(4cf) Use DNA to Probe the Molecular Deformation at Micro/Nanoscale and Design Novel Nanochip Devices for Drug/Gene Delivery and Biosensing | AIChE

(4cf) Use DNA to Probe the Molecular Deformation at Micro/Nanoscale and Design Novel Nanochip Devices for Drug/Gene Delivery and Biosensing


Boukany, P. E. - Presenter, The Ohio State University

Polymer behavior under different flow conditions has long been research interest due to its fundamental and practical applications of these materials in our daily life. The main aim in polymer rheology is to link the macroscopic properties with microscopic changes. DNA became one of the best candidates as a model system to examine flow features of entangled polymer including stress overshoot in startup shear and shear thinning phenomenon. Recently, stretching and aligning DNA molecules also provide new opportunities to develop/design nanotemplates for next generation biomedical devices and key steps in developments of single-DNA sequencing and gene delivery techniques. I have worked previously in two areas of interest related to understanding the flow behavior of DNA as polymer model and development of nanochip based devices by DNA combing and imprinting (DCI). First, my past research at the University of Akron, advised by Prof. Shi-Qing Wang in polymer science, focuses on investigating fundamental questions in polymer/DNA dynamics such as how entangled polymeric liquids response fast external deformation. By integrating confocal fluorescent microscope with rotational rheometer, the moleualr picture behind flow instabilities such wall slip and shear banding was captured, with simultaneous velocimteric and rheometric measurement. This unique set-up provides new insights into the phenomenology of entangled fluids in presence of flow [1-9]. Second, my postdoctoral research at the Ohio state University advised by Prof. James Lee in Nanoscale Science and Engineering Center (NSEC) focuses on the developing novel and unique approach to produce nanochip based devices for many challenging biomedical applications. In one of my unique nanostructure, arrays of DNA nanostrands were generated on micro-patterned PDMS stamp and they were transferred to confined nanoscopic elements by imprinting method, to fabricate sealed arrays of nanochannels/nanowires [10]. This fabricated nanochip was used for localized gene, drug and nanoparticle delivery to individual cells with precise control of dose, composition, and location. The delivery is achieved by the focused electric field through a nano-channel. By adjusting the voltage level, pulse duration and pulse number, dose and location control of the delivery can be precisely controlled. This approach is a benign process that can achieve perfect cell viability and transfection with much less gene/drug/nanoparticles than conventional delivery methods [11].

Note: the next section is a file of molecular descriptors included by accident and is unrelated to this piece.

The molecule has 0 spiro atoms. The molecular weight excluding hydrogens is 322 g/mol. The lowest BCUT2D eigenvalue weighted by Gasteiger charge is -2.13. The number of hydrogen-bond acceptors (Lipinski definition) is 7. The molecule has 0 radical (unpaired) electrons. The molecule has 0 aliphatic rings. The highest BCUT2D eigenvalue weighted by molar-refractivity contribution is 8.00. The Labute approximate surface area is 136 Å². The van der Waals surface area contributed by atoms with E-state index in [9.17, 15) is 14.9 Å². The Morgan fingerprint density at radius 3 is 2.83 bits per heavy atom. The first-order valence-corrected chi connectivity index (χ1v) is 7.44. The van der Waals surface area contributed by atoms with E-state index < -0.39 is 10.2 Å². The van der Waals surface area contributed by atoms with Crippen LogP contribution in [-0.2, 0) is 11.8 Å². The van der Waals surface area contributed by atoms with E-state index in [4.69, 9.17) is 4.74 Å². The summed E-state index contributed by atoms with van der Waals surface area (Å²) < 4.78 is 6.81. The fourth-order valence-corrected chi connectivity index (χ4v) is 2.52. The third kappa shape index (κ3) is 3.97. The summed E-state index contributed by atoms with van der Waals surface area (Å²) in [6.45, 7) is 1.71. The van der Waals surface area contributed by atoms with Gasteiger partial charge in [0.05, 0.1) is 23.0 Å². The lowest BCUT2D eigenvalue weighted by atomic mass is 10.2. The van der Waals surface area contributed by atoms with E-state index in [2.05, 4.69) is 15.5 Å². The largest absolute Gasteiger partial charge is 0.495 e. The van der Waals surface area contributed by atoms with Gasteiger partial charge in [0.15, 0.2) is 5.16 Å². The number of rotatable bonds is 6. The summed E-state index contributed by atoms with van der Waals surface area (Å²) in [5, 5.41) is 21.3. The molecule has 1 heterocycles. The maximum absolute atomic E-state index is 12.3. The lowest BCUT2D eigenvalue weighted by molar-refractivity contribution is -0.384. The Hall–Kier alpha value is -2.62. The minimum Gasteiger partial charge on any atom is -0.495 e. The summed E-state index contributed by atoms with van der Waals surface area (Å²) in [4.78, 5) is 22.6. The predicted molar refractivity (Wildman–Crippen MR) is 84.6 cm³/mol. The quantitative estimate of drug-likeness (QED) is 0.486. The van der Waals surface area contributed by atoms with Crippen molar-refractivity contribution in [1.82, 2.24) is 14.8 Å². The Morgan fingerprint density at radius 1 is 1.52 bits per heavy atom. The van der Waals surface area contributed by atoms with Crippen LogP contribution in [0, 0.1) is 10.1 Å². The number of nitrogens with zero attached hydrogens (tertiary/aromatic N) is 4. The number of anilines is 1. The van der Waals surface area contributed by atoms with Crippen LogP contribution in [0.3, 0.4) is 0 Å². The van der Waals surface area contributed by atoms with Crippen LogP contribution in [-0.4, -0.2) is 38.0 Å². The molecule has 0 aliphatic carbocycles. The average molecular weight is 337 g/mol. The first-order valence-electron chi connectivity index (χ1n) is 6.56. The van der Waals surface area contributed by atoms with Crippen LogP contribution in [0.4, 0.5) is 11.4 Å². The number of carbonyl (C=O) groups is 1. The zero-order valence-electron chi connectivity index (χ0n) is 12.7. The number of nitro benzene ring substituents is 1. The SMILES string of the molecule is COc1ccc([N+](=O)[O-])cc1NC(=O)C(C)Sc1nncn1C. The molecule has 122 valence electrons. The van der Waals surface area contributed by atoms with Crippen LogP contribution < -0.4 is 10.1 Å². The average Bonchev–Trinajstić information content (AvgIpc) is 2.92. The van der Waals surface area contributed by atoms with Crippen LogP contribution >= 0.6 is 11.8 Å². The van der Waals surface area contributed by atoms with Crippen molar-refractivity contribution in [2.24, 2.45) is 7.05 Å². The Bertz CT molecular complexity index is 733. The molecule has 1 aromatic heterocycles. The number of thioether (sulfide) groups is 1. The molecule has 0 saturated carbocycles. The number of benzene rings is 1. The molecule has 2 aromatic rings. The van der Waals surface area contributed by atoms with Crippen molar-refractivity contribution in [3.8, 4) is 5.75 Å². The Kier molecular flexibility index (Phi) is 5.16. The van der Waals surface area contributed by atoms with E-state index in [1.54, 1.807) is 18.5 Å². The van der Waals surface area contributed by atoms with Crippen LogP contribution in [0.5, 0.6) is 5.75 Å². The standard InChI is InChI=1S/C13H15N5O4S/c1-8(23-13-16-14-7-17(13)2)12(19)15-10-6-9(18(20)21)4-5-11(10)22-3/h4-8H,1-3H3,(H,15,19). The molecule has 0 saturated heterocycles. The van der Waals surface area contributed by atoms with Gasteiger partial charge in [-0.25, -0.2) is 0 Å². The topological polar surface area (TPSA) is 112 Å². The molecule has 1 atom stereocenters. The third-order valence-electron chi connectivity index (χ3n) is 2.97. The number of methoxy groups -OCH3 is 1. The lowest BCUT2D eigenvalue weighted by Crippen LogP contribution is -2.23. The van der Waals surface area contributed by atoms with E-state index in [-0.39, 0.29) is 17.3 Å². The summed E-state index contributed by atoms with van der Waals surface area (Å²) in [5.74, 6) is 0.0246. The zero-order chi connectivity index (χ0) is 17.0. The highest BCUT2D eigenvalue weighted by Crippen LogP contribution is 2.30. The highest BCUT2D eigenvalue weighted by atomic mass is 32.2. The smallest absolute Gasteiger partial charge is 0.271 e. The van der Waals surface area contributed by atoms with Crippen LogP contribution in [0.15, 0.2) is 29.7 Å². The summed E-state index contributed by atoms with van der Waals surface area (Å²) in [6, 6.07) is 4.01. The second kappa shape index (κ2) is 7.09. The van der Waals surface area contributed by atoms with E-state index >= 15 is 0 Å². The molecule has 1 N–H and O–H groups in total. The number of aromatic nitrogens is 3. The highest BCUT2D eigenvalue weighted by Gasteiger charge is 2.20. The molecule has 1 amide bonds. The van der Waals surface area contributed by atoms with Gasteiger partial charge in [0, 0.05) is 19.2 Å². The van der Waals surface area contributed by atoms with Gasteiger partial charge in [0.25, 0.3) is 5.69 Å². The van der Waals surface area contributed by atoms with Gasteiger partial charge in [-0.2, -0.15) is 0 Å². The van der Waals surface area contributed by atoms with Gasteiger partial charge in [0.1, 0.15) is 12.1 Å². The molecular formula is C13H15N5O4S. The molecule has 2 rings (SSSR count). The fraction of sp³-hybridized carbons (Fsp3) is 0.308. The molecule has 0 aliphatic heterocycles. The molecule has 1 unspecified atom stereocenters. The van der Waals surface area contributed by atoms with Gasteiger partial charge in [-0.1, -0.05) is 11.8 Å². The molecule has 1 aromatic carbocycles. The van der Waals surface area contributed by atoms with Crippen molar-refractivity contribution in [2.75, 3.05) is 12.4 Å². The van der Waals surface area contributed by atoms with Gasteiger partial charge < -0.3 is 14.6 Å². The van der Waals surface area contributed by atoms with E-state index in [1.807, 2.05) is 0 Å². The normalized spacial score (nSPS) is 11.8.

References: 1. Wang, S. Q.; Rvindranath, S.; Boukany, P.; Olechnowics, M.; Quirk, R. P.; Halasa, A.; Mays, J. Phys. Rev. Lett. 2006, 97, 187801. 2.Wang, Y.; Boukany, P.; Wang, S. Q.; Wang, X. Phys. Rev. Lett. 2007, 99, 237801. 3. Boukany, P. E.; Wang, S. Q. Macromolecules, 2008, 41(4), 1455. 4. Boukany, P. E.; Hu, Y. T.; Wang, S. Q. Macromolecules, 2008, 41(7), 2644. 5. Boukany, P. E.; Wang, S. Q. Soft Matter, 2009, 5 (4), 780. 6. Boukany, P. E.; Wang, S. Q. J. Rheol. 2009, 53 (1), 73. 7. Boukany, P. E.; Wang, S. Q.; Wang, X. Macromolecules 2009, 42(16), 6261. 8. Boukany, P. E.; Wang, S. Q. Macromolecules 2009, 42 (6), 2222. 9. Boukany, P. E.; Hemminger, O.; Wang, S. Q.; Lee, J. L. Phys. Rev. Lett. 2010 (submitted). 10. Guan, J.; Boukany, P. E.; Chiou, N.; Hemminger, O.; Lee, J. L. Adv. Mater. 2010, (in press) 11. Boukany, P. E.; Mross, A.; Zhang, X.; Hu, X.;; Bo, Y.; Lafyatis, G.; Lee, J. L. 2010 (under preparation).